TABLE OF CONTENTS

PREFACE

ET SOUS LA PLAGE … ? / Philipp Felsch interviews Timothy Brennan on the state of left theory

HELMUT DRAXLER
ALWAYS POLARIZE? / Conditions and limitations of a model of argumentation

LIBERTY, EQUALITY, SECURITY / Four questions for Carolin Emcke

ENTER THE VOID / Roy Scranton and @LILINTERNET on hyperreality and reflexive narrative

DANIEL COLUCCIELLO BARBER AND DAVIS RHODES
THE TERROR WITHIN

ANTEK WALCZAK
GLOBALLY POSITIONED

GABRIELE WERNER
HEIMAT / Notes on the enduring renaissance of an idea
BILDSTRECKE

GERHARD RICHTER
“12 PHOTOGRAPHS OF ULRIKE MEINHOF” / Taken in October 1966 for “Konkret” by Inge-Maria Peters
NEW DEVELOPMENT

NATIONAL CUSTOMS / Sven Lütticken on Germany’s Kulturgutschutzgesetz
ROTATION

IST DER MENSCH DOCH NOCH ZU RETTEN? / Svenja Bromberg über Nina Powers Aufsatzsammlung „Das kollektive politische Subjekt“
HEY MOTHERFUCKERS, HERE IS YOUR ­GENERATIONAL NOVEL / Tobias Madison über Seth Prices Roman „Fuck Seth Price“

SHORT WAVES

Hans-Jürgen Hafner über Daniel Richter in der Schirn Kunsthalle, Frankfurt/M. / Astrid Mania über Verena Pfisterer bei Exile, Berlin / Ana Teixeira Pinto on Július Koller at the Museum of Modern Art, Warsaw / Beate Söntgen über Joan Mitchell im Museum Ludwig, Köln / Daniel Keller on Peter Fend at Barbara Weiss and Oracle, Berlin / Manfred Hermes über Anne Speier bei Silberkuppe, Berlin

REVIEWS

SPERRIGE NAHEVERHÄLTNISSE / Eva Kernbauer über „to expose, to show, to demonstrate, to inform, to offer. Künstlerische Praktiken um 1990“ im Mumok, Wien
DER GESCHMACK DES PRIVATEN / Barbara Buchmaier und Christine Woditschka über die Sammlung Würth im Martin-Gropius-Bau, Berlin
BENEFITS / Sarah Lookofsky on “Collected by Thea Westreich Wagner and Ethan ­Wagner” at the Whitney Museum of American Art, New York
NOBODY EVER DID WHAT WE DID / David Rimanelli on Dash Snow at the Brant Foundation Art Study Center, Greenwich, Connecticut
MALEREI MALGRÉ TOUT / Maria Muhle über „Painting 2.0“ im Museum Brandhorst, ­München
PUNK’S NOT DEAD, JUST DIFFERENT / Gili Tal on “Rum, sodomy, and the lash” at Eden Eden, Berlin
WITHIN YOU WITHOUT YOU / Jenny Nachtigall on Carolee Schneemann at Museum der Moderne, Salzburg
FREMDE ZUNGEN / Yilmaz Dziewior über „Slip of the Tongue“ in der Punta della Dogana, Venedig
LOCAL UNION / Rhea Anastas on Union Gaucha Productions at Artists Space, New York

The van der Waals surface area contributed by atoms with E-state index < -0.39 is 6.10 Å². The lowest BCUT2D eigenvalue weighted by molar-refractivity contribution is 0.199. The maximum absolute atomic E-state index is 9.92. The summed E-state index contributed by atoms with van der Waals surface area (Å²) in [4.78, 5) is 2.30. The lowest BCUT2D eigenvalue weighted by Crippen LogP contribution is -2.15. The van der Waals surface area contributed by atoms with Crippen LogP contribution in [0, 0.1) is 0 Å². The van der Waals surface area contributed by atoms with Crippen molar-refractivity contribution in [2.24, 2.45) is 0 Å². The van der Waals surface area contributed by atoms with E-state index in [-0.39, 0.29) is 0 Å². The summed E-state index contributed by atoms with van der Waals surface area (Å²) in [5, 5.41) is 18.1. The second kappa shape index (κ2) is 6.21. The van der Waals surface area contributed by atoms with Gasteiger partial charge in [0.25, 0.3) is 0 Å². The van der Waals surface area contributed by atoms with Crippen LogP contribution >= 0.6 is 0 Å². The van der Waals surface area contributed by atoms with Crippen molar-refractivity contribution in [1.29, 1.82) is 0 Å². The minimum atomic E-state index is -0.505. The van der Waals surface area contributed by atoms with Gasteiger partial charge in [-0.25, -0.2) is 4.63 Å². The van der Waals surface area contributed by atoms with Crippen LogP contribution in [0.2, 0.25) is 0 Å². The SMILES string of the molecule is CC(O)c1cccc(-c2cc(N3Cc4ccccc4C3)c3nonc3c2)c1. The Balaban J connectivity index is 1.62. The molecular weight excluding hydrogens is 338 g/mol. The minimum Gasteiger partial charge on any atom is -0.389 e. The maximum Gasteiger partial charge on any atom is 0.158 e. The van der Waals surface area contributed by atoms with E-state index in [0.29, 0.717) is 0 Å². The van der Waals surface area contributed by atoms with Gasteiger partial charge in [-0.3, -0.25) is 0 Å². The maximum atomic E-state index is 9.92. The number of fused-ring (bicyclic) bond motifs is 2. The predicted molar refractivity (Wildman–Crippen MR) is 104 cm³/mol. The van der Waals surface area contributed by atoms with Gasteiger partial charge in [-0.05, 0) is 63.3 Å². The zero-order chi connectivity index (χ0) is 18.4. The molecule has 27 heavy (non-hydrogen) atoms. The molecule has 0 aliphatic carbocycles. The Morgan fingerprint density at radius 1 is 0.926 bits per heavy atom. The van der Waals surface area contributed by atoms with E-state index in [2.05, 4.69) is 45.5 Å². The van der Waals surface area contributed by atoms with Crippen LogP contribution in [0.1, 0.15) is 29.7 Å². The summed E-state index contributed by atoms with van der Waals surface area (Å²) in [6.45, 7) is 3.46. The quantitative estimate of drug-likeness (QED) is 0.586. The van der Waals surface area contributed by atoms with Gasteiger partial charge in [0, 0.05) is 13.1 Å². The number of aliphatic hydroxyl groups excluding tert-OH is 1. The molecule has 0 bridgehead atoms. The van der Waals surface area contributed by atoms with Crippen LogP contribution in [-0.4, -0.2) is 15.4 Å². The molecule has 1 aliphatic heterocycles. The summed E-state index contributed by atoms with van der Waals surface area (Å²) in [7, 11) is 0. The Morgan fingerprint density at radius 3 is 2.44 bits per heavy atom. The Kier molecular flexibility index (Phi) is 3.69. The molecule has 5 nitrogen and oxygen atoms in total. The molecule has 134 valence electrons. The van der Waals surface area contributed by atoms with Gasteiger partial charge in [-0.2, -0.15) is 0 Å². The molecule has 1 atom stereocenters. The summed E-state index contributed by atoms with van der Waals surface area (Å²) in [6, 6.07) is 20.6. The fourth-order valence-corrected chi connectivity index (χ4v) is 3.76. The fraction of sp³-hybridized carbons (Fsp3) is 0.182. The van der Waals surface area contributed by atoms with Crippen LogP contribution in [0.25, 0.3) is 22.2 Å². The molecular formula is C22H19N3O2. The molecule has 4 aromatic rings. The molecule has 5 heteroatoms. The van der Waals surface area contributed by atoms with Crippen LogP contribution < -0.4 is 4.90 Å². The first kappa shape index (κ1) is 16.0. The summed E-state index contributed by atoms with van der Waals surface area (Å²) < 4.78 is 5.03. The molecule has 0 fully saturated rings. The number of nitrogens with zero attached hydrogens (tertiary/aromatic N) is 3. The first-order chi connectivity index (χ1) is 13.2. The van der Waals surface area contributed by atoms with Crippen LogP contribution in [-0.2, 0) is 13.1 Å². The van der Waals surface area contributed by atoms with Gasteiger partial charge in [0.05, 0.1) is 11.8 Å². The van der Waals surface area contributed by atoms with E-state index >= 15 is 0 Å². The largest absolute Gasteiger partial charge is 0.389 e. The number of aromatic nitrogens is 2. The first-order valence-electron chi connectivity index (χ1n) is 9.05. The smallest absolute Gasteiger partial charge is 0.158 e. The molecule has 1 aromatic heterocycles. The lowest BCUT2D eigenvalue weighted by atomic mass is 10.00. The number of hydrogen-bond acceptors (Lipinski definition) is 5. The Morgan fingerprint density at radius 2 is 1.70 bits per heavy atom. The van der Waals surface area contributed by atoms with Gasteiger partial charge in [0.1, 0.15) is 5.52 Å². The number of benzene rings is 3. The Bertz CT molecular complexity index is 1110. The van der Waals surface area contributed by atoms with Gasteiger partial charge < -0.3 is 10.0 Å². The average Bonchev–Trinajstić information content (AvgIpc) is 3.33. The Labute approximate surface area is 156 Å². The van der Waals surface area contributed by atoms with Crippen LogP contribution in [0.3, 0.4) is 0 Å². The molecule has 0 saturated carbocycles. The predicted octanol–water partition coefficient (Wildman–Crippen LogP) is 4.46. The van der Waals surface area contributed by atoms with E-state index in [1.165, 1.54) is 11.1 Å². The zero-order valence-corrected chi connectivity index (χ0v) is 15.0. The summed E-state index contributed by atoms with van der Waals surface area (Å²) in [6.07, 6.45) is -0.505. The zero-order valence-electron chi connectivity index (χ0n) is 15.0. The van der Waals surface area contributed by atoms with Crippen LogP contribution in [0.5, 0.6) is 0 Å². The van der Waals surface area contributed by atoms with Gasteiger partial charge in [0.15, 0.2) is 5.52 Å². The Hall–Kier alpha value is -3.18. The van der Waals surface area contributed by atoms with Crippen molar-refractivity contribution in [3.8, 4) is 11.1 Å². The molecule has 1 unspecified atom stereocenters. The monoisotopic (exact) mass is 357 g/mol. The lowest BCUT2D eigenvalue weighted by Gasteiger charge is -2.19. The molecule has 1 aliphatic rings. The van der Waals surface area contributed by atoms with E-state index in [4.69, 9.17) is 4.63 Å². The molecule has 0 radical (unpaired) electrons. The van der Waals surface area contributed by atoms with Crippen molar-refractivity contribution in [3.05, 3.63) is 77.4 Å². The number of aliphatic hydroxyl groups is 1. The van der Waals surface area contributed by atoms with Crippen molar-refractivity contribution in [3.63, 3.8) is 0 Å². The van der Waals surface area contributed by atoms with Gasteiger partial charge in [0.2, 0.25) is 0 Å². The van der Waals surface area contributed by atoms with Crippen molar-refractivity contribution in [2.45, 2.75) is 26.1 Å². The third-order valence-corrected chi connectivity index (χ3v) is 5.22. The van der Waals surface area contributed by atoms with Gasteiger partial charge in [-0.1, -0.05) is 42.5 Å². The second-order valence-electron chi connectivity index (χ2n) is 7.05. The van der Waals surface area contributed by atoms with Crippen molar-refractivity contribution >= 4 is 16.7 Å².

EDITION

THEA DJORDJADZE
DANA SCHUTZ

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Aesthetics of the Flesh
Felix Ensslin, Charlotte Klink (Eds.)


With contributions by Jennifer Allen, Sabeth Buchmann, Annett Busch, Nils Büttner, Marcus Coelen, Discoteca Flaming Star, Helmut Draxler, Felix Ensslin, Mechthild Fend, Susanne Leeb, Christoph Menke, Frank Ruda, Jan de Vos, Charles T. Wolfe

Word becomes flesh, God becomes pigment, beauty becomes empirical form, power negotiates itself in matter—and vice versa: these are some of the connotations carried by the aesthetics of the flesh.

Flesh has been negotiated with the incarnate, the skin-like surface of paint transcends its material condition toward the embodiment of spirit. But flesh is also, for example, behind the postcolonial metaphor of anthropophago (i.e., incorporating multiple cultural traditions that are at war with each other). It can be further associated with the material of surgery, itself an heir to contradictory impulses—namely, the discourse of modern aesthetics on the one hand, and of a positivist, even naïve scientism on the other. Flesh is the topos of a thought that is unthinkable and the amoral site where force is creative. Philosophically, these primal scenes of the flesh are grouped by Descartes, and also in the radical enlightenment of philosophical materialism. Following on from Cartesian dualism, philosophy is faced with the task of valorizing the flesh beyond the religious support of incarnation. Finally, the never-ending thought which sees the flesh as an unattainable other appears—always present in its absence in each and every aesthetic discourse.

This reader, based on a three-day symposium at the State Academy of Fine Arts, Stuttgart, traces the aesthetic concept of flesh in four sections: “Cut Power Matter,” “Form Cannibalism,” “Flesh Skin Surface,” and “Word Flesh Thought.” From perspectives as diverse as art history, religion, psychoanalysis, psychology, materialist philosophy, phenomenology, surgery, film studies, and literary studies, the articles present this concept, while at the same time showing how it surpasses the attempts to systematize or define it.

Design by Matthias Christ, Philipp Schmidt, Stuttgart